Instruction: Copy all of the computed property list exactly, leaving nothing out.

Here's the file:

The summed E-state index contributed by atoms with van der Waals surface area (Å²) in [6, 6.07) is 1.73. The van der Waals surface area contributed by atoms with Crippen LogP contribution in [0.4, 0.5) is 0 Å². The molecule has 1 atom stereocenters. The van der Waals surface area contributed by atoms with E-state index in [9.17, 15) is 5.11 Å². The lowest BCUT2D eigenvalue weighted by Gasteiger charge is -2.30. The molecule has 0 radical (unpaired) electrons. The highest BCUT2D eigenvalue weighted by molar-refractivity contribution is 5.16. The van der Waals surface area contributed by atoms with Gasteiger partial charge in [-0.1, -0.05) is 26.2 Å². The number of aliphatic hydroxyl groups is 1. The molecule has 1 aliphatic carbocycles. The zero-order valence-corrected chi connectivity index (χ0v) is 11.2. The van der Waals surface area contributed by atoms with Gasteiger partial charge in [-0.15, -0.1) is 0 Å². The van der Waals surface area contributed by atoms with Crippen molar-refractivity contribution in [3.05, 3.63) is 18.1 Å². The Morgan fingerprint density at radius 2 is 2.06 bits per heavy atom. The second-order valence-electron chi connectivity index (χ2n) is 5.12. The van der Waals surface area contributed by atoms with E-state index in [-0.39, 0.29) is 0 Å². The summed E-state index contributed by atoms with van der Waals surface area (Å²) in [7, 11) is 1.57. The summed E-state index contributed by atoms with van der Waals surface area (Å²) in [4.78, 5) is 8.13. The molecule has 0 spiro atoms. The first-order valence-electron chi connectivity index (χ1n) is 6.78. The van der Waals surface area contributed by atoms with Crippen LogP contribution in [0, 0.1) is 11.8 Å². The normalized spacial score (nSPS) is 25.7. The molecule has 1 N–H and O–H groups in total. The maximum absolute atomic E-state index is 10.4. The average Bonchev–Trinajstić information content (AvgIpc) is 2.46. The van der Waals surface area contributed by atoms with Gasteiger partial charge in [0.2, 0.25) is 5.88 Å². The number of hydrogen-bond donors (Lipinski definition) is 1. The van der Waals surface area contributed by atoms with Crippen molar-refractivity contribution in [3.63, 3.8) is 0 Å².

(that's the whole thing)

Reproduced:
The summed E-state index contributed by atoms with van der Waals surface area (Å²) in [6, 6.07) is 1.73. The van der Waals surface area contributed by atoms with Crippen LogP contribution in [0.4, 0.5) is 0 Å². The molecule has 1 atom stereocenters. The van der Waals surface area contributed by atoms with E-state index in [9.17, 15) is 5.11 Å². The lowest BCUT2D eigenvalue weighted by Gasteiger charge is -2.30. The molecule has 0 radical (unpaired) electrons. The highest BCUT2D eigenvalue weighted by molar-refractivity contribution is 5.16. The van der Waals surface area contributed by atoms with Gasteiger partial charge in [-0.1, -0.05) is 26.2 Å². The number of aliphatic hydroxyl groups is 1. The molecule has 1 aliphatic carbocycles. The zero-order valence-corrected chi connectivity index (χ0v) is 11.2. The van der Waals surface area contributed by atoms with Gasteiger partial charge in [-0.15, -0.1) is 0 Å². The van der Waals surface area contributed by atoms with Crippen molar-refractivity contribution in [3.05, 3.63) is 18.1 Å². The Morgan fingerprint density at radius 2 is 2.06 bits per heavy atom. The second-order valence-electron chi connectivity index (χ2n) is 5.12. The van der Waals surface area contributed by atoms with E-state index in [-0.39, 0.29) is 0 Å². The summed E-state index contributed by atoms with van der Waals surface area (Å²) in [7, 11) is 1.57. The summed E-state index contributed by atoms with van der Waals surface area (Å²) in [4.78, 5) is 8.13. The molecule has 0 spiro atoms. The first-order valence-electron chi connectivity index (χ1n) is 6.78. The van der Waals surface area contributed by atoms with Crippen LogP contribution in [0, 0.1) is 11.8 Å². The normalized spacial score (nSPS) is 25.7. The molecule has 1 N–H and O–H groups in total. The maximum absolute atomic E-state index is 10.4. The average Bonchev–Trinajstić information content (AvgIpc) is 2.46. The van der Waals surface area contributed by atoms with Gasteiger partial charge in [0.2, 0.25) is 5.88 Å². The number of hydrogen-bond donors (Lipinski definition) is 1. The van der Waals surface area contributed by atoms with Crippen molar-refractivity contribution in [3.63, 3.8) is 0 Å².